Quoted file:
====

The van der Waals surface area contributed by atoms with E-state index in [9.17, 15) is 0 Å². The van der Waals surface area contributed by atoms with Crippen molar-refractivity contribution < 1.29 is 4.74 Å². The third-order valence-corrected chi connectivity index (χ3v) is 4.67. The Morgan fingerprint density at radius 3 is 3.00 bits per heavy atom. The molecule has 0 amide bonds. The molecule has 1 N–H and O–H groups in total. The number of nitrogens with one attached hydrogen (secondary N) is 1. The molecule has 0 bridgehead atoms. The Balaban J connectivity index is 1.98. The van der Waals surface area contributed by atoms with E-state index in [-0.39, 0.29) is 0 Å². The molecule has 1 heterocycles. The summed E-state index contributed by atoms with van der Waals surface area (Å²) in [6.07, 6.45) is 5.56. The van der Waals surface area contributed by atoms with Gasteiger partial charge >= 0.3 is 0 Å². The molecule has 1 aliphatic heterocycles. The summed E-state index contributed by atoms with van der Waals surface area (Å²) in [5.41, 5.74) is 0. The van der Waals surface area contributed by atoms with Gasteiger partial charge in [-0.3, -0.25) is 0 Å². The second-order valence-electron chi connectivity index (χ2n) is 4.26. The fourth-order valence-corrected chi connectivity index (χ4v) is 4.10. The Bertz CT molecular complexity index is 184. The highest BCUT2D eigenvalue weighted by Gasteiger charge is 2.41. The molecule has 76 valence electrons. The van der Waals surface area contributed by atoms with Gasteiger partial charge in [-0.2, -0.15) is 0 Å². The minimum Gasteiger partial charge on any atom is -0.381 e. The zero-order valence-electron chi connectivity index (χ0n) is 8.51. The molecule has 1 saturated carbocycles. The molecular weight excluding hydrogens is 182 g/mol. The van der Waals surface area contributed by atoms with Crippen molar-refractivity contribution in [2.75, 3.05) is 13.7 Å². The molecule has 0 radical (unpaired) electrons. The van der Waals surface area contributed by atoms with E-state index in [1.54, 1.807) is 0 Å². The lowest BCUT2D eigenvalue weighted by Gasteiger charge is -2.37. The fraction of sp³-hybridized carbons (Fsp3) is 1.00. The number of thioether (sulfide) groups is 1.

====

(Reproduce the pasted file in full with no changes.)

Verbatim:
The van der Waals surface area contributed by atoms with E-state index in [9.17, 15) is 0 Å². The van der Waals surface area contributed by atoms with Crippen molar-refractivity contribution < 1.29 is 4.74 Å². The third-order valence-corrected chi connectivity index (χ3v) is 4.67. The Morgan fingerprint density at radius 3 is 3.00 bits per heavy atom. The molecule has 0 amide bonds. The molecule has 1 N–H and O–H groups in total. The number of nitrogens with one attached hydrogen (secondary N) is 1. The molecule has 0 bridgehead atoms. The Balaban J connectivity index is 1.98. The van der Waals surface area contributed by atoms with E-state index in [-0.39, 0.29) is 0 Å². The molecule has 1 heterocycles. The summed E-state index contributed by atoms with van der Waals surface area (Å²) in [6.07, 6.45) is 5.56. The van der Waals surface area contributed by atoms with Gasteiger partial charge >= 0.3 is 0 Å². The molecule has 1 aliphatic heterocycles. The summed E-state index contributed by atoms with van der Waals surface area (Å²) in [5.41, 5.74) is 0. The van der Waals surface area contributed by atoms with Gasteiger partial charge in [-0.3, -0.25) is 0 Å². The second-order valence-electron chi connectivity index (χ2n) is 4.26. The fourth-order valence-corrected chi connectivity index (χ4v) is 4.10. The Bertz CT molecular complexity index is 184. The highest BCUT2D eigenvalue weighted by Gasteiger charge is 2.41. The molecule has 76 valence electrons. The van der Waals surface area contributed by atoms with Gasteiger partial charge in [-0.2, -0.15) is 0 Å². The minimum Gasteiger partial charge on any atom is -0.381 e. The zero-order valence-electron chi connectivity index (χ0n) is 8.51. The molecule has 1 saturated carbocycles. The molecular weight excluding hydrogens is 182 g/mol. The van der Waals surface area contributed by atoms with Crippen molar-refractivity contribution in [2.75, 3.05) is 13.7 Å². The molecule has 0 radical (unpaired) electrons. The van der Waals surface area contributed by atoms with E-state index in [1.54, 1.807) is 0 Å². The lowest BCUT2D eigenvalue weighted by Gasteiger charge is -2.37. The fraction of sp³-hybridized carbons (Fsp3) is 1.00. The number of thioether (sulfide) groups is 1.